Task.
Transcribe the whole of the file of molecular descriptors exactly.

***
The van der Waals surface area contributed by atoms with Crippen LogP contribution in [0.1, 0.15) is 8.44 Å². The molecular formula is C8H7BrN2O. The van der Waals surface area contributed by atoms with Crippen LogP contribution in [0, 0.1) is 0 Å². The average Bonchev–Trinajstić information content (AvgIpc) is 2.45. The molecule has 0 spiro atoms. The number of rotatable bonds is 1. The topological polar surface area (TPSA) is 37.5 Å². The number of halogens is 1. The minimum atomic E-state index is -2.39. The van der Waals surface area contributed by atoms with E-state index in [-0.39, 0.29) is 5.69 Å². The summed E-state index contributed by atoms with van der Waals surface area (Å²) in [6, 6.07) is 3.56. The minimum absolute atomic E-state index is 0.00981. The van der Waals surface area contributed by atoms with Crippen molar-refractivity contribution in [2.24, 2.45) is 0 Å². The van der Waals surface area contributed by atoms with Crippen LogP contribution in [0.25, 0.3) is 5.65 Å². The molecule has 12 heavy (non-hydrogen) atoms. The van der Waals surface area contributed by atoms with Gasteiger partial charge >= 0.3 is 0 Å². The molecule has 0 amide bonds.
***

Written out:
The van der Waals surface area contributed by atoms with Crippen LogP contribution in [0.1, 0.15) is 8.44 Å². The molecular formula is C8H7BrN2O. The van der Waals surface area contributed by atoms with Crippen LogP contribution in [0, 0.1) is 0 Å². The average Bonchev–Trinajstić information content (AvgIpc) is 2.45. The molecule has 0 spiro atoms. The number of rotatable bonds is 1. The topological polar surface area (TPSA) is 37.5 Å². The number of halogens is 1. The minimum atomic E-state index is -2.39. The van der Waals surface area contributed by atoms with E-state index in [-0.39, 0.29) is 5.69 Å². The summed E-state index contributed by atoms with van der Waals surface area (Å²) in [6, 6.07) is 3.56. The minimum absolute atomic E-state index is 0.00981. The van der Waals surface area contributed by atoms with Crippen molar-refractivity contribution in [2.24, 2.45) is 0 Å². The van der Waals surface area contributed by atoms with Crippen LogP contribution in [0.25, 0.3) is 5.65 Å². The molecule has 12 heavy (non-hydrogen) atoms. The van der Waals surface area contributed by atoms with Gasteiger partial charge >= 0.3 is 0 Å². The molecule has 0 amide bonds.